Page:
An Ocean in Iowa
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In a small town in Iowa, Scotty Ocean has announced that seven is going to be his year. It does turn out to be his year, but not quite the one he had imagined. It is the year his mother abandons the family. At first, Scotty does astonishing things to get her to return. When he realizes she won't be coming back, he decides he must replace her. And when that proves impossible, he takes the dramatic step of trying to remain seven forever.
Funny, sad, and constantly surprising, An Ocean in Iowa explores the fragile contracts between parents and children and what it really means to grow up.
ever seen. Scotty blurted out the first question that came to him. “Does the bird get lonely?” Mrs. Boyden glared at Scotty. Not only did he not raise his hand, but he was still wearing his helmet. Tim and his mother looked around for the person who had spoken. Scotty said it again: “Does the bird get lonely?” Tim Myerly stood motionless. He was stumped by Scotty’s question. He knew his bird’s age, its natural habitat, and favorite foods. He knew every fact imaginable, for his father had
across the street to Shakey’s Pizza, Joan and her children settled into a corner booth. Joan shared a pitcher of Pepsi with the girls. No beer, they would report later to the Judge, no beer. Scotty drank 7-UP. He studied the red-and-white-checkered tablecloth with its blotches of tomato paste and crumbs from previous pizza crusts. Maggie asked if it was okay to order a Suicide pizza (which consisted of every topping Shakey’s offered). Joan said, “It’s your day, Maggie.” Trying to cram weeks of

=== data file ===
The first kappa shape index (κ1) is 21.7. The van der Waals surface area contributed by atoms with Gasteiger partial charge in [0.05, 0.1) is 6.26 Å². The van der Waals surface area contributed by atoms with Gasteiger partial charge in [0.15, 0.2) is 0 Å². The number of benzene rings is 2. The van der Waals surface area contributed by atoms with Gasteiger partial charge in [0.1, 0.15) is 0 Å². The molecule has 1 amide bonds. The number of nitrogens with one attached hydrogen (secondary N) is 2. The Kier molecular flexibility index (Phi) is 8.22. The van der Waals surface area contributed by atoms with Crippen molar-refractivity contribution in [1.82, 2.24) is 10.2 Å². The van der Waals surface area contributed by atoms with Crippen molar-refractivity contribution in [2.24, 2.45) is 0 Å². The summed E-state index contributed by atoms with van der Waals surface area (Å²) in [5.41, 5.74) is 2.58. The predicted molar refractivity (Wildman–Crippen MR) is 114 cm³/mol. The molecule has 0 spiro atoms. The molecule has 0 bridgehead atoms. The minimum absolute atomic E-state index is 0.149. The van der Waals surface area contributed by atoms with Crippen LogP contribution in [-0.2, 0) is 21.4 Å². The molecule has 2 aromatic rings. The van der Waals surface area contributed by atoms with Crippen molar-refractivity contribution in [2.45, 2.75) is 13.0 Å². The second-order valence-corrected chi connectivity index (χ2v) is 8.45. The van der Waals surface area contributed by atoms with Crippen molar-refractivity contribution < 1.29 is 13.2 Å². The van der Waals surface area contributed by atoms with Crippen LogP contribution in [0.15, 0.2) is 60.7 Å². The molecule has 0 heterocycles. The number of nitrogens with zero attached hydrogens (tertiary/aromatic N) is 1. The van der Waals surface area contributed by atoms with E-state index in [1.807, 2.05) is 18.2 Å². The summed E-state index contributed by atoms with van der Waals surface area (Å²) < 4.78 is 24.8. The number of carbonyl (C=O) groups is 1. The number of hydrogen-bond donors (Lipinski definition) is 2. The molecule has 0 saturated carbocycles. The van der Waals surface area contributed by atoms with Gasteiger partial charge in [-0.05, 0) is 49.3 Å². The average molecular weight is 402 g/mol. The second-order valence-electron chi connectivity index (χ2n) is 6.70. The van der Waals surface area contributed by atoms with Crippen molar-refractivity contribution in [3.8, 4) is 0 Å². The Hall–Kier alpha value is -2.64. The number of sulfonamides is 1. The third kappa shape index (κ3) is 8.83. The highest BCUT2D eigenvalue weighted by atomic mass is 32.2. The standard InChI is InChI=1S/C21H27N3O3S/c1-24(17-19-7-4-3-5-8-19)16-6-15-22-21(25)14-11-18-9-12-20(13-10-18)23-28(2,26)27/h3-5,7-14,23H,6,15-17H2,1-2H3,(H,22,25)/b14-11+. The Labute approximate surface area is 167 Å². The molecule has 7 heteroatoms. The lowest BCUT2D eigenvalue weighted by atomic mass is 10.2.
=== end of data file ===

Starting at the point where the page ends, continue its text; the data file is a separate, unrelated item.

found her mother slumped over the steering wheel, the car horn blaring. “She pulled her mother off the wheel and felt the limpness.” No one moved as Carole told the sequence of events. That night, during dinner, the Judge explained the medical reasons. “Some people,” he said, “a very small number of people, have what’s called an aneurysm. Doctors have no way of knowing if a person has one. Some aneurysms, such as Mrs. Fowler’s, are on the brain.” And then he said, as if it were good news, “She
Bonanza, and Ernie on My Three Sons—seemed to escape such mixed-up emotions, they did have troubles of their own. Jody broke a vase once, Ernie lost his glasses, and that Sunday night, Scotty watched as Little Joe’s heart broke when the woman he loved turned out to be a liar, a cheat. Little Joe felt like crying but he didn’t cry because he’s not a crier. And when Little Joe gets sad, Scotty noted, he climbs on his horse and rides into town or sits at home at the Ponderosa and eats a good meal,
and waits for everything to work out, which for Little Joe Cartwright, it always did. “So Scotty,” Maggie concluded as they stepped up onto the porch of their house. “What do you think?” “Uhm.” “You didn’t listen, did you?” “Yeah, I…” “I just told you the secret of being popular. And you didn’t listen.” Maggie let the screen door slam. “Do you know how many people want to know the secret of being popular?” Scotty stood on the porch for a moment, then looked back up the street two houses to